Best Recordings of 2018: The Week in Classical Music

[Read all of our classical music coverage here.]

Readers and listeners! After unveiling our favorite performances of the year, we’re delighted to share our favorite recordings: 25 of them (26, to be precise), each represented by a track we particularly loved:

Dive in! There’s a lot of music there, from Dufay to Thorvaldsdottir.

And celebrate with us the 25th birthday of Parterre Box, which began as an underground queer opera zine and has become an irascible, erudite, essential blog. Joshua Barone spoke with the Box’s proprietor, James Jorden:

We spoke with Gustavo Dudamel, making his debut at the Metropolitan Opera leading Verdi’s “Otello,” about his favorite passage of the score.

We reviewed Anna Netrebko’s solo recital debut at Carnegie Hall. “Vocally, Ms. Netrebko smolders,” Corinna da Fonseca-Wollheim reported. “But her performance could feel cold.”

We wrote about Dvorak’s “New World” Symphony, which turns 125 on Sunday. History books have long asserted that the symphony was the first to make classical music “sound American,” Douglas Shadle writes. But it’s not true.

And I’ll have more to say about Christmas music next week, but here’s a work that doesn’t get enough performances: Charpentier’s “Pastorale sur la Naissance de Notre Seigneur Jésus.” The series Music Before 1800 will present it, featuring Ensemble Correspondances, on Sunday at 4 p.m. Enjoy! ZACHARY WOOLFE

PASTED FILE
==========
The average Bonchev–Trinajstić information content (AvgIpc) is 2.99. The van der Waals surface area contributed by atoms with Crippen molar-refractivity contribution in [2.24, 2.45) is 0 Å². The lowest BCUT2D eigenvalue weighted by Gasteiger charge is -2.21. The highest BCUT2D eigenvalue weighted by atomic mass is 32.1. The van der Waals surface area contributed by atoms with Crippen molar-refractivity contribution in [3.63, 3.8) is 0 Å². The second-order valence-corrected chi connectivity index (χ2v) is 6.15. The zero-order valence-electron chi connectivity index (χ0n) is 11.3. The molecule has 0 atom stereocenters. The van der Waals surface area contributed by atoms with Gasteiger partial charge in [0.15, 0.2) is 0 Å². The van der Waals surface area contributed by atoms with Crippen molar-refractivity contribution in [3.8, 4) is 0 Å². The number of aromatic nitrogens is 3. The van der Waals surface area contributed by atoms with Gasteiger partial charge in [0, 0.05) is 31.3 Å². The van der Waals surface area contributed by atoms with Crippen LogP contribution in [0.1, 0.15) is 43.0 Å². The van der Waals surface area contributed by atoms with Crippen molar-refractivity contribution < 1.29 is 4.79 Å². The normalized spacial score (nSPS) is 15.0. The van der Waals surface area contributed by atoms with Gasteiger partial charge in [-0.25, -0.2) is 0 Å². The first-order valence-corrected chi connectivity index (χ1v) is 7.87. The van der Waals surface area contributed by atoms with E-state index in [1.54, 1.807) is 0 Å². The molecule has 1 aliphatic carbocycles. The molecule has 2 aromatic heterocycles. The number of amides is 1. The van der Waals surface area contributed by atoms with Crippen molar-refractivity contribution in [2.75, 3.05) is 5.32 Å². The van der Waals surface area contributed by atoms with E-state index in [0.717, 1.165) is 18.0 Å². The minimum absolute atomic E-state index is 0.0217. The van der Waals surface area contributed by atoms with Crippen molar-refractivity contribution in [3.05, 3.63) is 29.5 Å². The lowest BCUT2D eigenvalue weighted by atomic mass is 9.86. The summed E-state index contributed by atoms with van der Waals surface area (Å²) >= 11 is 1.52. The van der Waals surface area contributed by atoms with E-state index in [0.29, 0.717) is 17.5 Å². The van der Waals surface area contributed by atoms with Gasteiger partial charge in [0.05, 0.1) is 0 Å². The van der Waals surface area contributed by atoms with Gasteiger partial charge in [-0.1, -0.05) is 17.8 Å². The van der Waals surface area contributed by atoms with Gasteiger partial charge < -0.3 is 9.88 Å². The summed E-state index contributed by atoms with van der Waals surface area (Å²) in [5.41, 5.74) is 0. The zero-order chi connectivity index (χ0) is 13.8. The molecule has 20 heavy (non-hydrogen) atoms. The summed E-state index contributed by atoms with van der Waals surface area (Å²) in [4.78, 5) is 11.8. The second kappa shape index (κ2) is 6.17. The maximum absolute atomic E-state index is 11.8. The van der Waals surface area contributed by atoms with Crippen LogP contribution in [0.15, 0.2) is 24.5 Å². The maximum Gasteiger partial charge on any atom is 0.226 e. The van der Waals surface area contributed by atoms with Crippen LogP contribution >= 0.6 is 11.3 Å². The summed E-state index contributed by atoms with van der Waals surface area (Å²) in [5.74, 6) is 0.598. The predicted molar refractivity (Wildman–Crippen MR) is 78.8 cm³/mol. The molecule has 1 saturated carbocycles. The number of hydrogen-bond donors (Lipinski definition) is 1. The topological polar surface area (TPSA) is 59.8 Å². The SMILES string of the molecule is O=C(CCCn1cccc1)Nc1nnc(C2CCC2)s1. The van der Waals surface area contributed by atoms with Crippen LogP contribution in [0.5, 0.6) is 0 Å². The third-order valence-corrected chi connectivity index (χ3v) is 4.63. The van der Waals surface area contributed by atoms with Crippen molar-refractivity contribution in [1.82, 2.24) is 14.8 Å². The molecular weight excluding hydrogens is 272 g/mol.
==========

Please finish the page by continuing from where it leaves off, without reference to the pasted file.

Last year was a big one for the Omer Quartet. The group took second prize in the Trondheim Competition in Norway and first prize in the auditions held by Young Concert Artists, which presented the Omer in its New York debut at Merkin Concert Hall this week. These four musicians, who came together at the Cleveland Institute of Music, certainly rose to the occasion. They opened with a poised, mature and ebullient account of Haydn’s String Quartet in C (Op. 20, No. 2); gave a glowing, vividly dramatic performance of Debussy’s String Quartet in G minor; and brought out the punchy energy of Chris Rogerson’s String Quartet No. 1, written in 2009, when its composer was just 20. To end, the intrepid players (Mason Yu and Erica Tursi, violins; Jinsun Hong, viola; Alex Cox, cello) tore through the contrapuntal tangles of Beethoven’s Grosse Fuge, a fearless rendering of this astonishing piece. You can see them on this 2017 video giving an arresting performance of Bartok’s Third String Quartet, my favorite of that composer’s six quartets. ANTHONY TOMMASINI

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